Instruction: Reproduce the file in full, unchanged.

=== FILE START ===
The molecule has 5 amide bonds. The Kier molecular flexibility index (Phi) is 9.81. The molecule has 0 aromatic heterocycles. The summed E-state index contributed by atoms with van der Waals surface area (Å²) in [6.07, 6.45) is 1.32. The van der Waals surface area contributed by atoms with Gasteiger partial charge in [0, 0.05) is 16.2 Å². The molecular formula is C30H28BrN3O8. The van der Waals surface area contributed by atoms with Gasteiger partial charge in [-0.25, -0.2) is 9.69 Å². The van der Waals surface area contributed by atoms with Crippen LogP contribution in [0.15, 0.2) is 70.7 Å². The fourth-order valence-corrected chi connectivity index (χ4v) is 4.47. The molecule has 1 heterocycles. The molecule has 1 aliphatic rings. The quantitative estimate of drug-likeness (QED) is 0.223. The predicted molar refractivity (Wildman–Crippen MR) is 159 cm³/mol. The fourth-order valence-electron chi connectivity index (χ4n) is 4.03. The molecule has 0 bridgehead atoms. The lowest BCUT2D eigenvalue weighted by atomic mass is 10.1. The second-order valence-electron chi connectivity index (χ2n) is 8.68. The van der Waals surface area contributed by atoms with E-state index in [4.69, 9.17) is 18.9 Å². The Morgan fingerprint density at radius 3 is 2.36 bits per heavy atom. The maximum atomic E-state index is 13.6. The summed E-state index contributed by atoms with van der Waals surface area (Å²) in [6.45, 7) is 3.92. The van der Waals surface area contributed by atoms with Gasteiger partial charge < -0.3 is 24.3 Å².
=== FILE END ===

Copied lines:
The molecule has 5 amide bonds. The Kier molecular flexibility index (Phi) is 9.81. The molecule has 0 aromatic heterocycles. The summed E-state index contributed by atoms with van der Waals surface area (Å²) in [6.07, 6.45) is 1.32. The van der Waals surface area contributed by atoms with Gasteiger partial charge in [0, 0.05) is 16.2 Å². The molecular formula is C30H28BrN3O8. The van der Waals surface area contributed by atoms with Gasteiger partial charge in [-0.25, -0.2) is 9.69 Å². The van der Waals surface area contributed by atoms with Crippen LogP contribution in [0.15, 0.2) is 70.7 Å². The fourth-order valence-corrected chi connectivity index (χ4v) is 4.47. The molecule has 1 heterocycles. The molecule has 1 aliphatic rings. The quantitative estimate of drug-likeness (QED) is 0.223. The predicted molar refractivity (Wildman–Crippen MR) is 159 cm³/mol. The fourth-order valence-electron chi connectivity index (χ4n) is 4.03. The molecule has 0 bridgehead atoms. The lowest BCUT2D eigenvalue weighted by atomic mass is 10.1. The second-order valence-electron chi connectivity index (χ2n) is 8.68. The van der Waals surface area contributed by atoms with E-state index in [4.69, 9.17) is 18.9 Å². The Morgan fingerprint density at radius 3 is 2.36 bits per heavy atom. The maximum atomic E-state index is 13.6. The summed E-state index contributed by atoms with van der Waals surface area (Å²) in [6.45, 7) is 3.92. The van der Waals surface area contributed by atoms with Gasteiger partial charge < -0.3 is 24.3 Å².